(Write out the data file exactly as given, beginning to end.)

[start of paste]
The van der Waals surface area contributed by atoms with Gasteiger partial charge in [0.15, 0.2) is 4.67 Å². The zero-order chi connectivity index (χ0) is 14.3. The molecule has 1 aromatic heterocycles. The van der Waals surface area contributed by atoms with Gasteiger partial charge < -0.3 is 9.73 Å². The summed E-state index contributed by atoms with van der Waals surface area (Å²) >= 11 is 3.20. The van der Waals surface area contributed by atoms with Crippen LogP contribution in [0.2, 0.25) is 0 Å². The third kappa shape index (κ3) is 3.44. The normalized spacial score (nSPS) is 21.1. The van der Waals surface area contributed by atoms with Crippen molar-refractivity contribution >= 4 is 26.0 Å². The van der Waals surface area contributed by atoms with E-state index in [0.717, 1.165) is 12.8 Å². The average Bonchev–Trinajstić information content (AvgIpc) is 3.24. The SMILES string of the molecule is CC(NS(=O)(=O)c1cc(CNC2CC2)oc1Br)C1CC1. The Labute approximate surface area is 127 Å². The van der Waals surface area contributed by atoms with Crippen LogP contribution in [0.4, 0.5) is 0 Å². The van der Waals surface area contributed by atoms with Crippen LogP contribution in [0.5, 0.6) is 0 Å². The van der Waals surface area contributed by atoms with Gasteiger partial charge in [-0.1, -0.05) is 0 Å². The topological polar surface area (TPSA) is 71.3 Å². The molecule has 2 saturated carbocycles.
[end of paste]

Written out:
The van der Waals surface area contributed by atoms with Gasteiger partial charge in [0.15, 0.2) is 4.67 Å². The zero-order chi connectivity index (χ0) is 14.3. The molecule has 1 aromatic heterocycles. The van der Waals surface area contributed by atoms with Gasteiger partial charge < -0.3 is 9.73 Å². The summed E-state index contributed by atoms with van der Waals surface area (Å²) >= 11 is 3.20. The van der Waals surface area contributed by atoms with Crippen LogP contribution in [0.2, 0.25) is 0 Å². The third kappa shape index (κ3) is 3.44. The normalized spacial score (nSPS) is 21.1. The van der Waals surface area contributed by atoms with Crippen molar-refractivity contribution >= 4 is 26.0 Å². The van der Waals surface area contributed by atoms with E-state index in [0.717, 1.165) is 12.8 Å². The average Bonchev–Trinajstić information content (AvgIpc) is 3.24. The SMILES string of the molecule is CC(NS(=O)(=O)c1cc(CNC2CC2)oc1Br)C1CC1. The Labute approximate surface area is 127 Å². The van der Waals surface area contributed by atoms with Crippen LogP contribution in [0.4, 0.5) is 0 Å². The van der Waals surface area contributed by atoms with Crippen LogP contribution in [0.5, 0.6) is 0 Å². The van der Waals surface area contributed by atoms with Gasteiger partial charge in [-0.1, -0.05) is 0 Å². The topological polar surface area (TPSA) is 71.3 Å². The molecule has 2 saturated carbocycles.